Maps are among the most paradoxical of objects: dedicated to accuracy, measure, and precision, they are unfailing harbingers of fancy, imagination, and the dream. They are tangible records of our yearning for adventure and exotic places and people; they record our physical daring and inherent homesickness for places we have never been. Elaborately drawn and carefully colored, a map can often exceed its practical function to become as much a work of art as a useful document.
Maps have been acquired by the Boston Athenæum since its founding in 1807 and have always been a vital component of its research collections. Today, the institution’s cartographic collection includes maps, charts, plans, and atlases ranging from the fifteenth to the twenty-first centuries. The majority of these are printed, but the collection contains a number of important manuscript maps as well.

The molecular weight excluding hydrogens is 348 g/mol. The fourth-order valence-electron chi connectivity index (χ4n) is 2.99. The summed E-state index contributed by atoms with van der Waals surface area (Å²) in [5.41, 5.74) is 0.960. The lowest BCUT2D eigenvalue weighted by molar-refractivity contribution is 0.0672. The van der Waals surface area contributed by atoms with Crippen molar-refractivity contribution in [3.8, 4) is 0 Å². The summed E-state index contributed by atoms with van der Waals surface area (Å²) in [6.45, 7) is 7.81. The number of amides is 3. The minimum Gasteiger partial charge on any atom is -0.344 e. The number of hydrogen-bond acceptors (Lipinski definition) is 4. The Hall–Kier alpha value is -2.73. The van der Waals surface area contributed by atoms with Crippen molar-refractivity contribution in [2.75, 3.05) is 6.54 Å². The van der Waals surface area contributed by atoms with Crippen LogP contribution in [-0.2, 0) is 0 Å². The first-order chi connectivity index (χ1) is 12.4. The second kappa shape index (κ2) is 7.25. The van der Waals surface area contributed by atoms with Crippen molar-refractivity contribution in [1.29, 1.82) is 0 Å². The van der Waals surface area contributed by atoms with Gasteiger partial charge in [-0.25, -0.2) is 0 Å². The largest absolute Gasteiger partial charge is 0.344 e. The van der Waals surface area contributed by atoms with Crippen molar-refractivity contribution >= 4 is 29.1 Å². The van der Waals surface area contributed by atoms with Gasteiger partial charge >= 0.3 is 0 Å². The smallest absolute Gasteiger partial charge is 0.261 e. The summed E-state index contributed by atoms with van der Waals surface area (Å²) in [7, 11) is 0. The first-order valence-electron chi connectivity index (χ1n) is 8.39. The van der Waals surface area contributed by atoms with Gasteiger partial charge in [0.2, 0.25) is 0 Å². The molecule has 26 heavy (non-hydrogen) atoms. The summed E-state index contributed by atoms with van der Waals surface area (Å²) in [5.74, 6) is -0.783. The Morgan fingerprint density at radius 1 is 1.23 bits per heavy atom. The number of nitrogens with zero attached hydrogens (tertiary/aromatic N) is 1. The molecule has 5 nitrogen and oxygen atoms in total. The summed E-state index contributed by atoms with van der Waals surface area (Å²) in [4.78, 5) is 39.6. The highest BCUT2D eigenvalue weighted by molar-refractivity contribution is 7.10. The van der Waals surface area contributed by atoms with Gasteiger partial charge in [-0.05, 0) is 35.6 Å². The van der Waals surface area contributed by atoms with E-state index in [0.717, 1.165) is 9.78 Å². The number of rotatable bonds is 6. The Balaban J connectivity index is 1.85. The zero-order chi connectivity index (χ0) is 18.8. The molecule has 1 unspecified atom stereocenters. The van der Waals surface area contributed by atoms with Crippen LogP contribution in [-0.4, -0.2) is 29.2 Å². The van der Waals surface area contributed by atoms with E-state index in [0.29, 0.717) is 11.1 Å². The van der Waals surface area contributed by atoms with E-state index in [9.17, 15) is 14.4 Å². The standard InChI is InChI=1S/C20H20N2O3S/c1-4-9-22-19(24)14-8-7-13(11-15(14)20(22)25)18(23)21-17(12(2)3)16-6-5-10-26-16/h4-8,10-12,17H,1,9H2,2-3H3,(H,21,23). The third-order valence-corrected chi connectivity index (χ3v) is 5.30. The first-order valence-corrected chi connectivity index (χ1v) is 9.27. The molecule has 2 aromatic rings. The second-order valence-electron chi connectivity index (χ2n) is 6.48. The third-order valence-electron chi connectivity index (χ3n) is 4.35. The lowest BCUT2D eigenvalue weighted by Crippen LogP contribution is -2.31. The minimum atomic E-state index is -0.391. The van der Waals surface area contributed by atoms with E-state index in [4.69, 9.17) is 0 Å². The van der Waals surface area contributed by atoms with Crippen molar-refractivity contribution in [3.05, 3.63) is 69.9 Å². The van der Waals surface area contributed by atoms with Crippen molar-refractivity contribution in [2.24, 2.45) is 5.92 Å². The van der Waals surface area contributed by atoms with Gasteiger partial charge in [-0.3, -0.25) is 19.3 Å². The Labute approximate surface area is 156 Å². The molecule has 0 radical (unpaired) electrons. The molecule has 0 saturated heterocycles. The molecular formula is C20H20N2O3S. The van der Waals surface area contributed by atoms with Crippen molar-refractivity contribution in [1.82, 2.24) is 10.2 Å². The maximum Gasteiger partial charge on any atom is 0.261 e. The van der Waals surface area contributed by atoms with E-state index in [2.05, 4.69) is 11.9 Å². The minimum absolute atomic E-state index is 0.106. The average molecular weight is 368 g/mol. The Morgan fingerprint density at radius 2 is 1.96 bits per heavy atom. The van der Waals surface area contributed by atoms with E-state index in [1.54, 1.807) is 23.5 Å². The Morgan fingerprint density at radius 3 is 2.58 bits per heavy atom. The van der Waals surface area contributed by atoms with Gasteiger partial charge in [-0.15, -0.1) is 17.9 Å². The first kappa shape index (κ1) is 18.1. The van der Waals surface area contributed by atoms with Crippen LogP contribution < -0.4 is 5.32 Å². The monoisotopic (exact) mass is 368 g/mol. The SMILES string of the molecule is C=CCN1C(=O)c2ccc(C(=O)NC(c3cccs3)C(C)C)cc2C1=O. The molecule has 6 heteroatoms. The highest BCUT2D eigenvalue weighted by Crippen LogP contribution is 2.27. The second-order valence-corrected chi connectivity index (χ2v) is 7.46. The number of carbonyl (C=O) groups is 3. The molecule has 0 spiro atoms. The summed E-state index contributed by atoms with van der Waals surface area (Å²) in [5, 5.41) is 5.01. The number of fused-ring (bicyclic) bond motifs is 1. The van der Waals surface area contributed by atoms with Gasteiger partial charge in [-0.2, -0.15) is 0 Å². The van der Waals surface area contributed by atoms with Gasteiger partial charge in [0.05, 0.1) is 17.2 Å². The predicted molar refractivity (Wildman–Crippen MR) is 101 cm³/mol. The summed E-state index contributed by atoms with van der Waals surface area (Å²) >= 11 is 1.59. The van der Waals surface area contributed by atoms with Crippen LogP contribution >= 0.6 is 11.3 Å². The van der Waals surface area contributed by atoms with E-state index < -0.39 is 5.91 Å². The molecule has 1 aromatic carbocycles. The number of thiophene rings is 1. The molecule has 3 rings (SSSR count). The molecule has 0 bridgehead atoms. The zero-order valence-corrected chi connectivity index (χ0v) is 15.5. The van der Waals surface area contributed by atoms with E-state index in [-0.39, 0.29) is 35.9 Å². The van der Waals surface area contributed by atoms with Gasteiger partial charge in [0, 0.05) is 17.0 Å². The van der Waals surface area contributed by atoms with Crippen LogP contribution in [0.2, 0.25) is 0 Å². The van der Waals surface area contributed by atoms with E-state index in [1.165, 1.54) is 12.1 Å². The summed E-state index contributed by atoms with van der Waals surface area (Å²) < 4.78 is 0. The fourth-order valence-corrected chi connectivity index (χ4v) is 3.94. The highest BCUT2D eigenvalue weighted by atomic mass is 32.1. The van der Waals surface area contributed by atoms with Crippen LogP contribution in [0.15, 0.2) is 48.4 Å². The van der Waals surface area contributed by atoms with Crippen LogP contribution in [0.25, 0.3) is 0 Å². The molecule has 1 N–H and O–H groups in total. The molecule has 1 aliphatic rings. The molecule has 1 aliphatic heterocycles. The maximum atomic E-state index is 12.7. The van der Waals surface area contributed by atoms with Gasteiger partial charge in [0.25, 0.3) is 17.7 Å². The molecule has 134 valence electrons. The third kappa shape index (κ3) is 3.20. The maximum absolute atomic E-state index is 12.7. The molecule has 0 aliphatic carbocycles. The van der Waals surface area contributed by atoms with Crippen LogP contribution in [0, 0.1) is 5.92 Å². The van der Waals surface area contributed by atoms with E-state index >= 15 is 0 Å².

The maps, charts, and plans that comprise this exhibition were all acquired since the year 2000. They are brought together now as part of an ongoing series of exhibitions titled Collecting for the Boston Athenaeum in the 21st Century, of which this is the third iteration. As this installation clearly demonstrates, the acquisition of cartographic materials remains an important part of the Athenæum’s mission.
Curator of Maps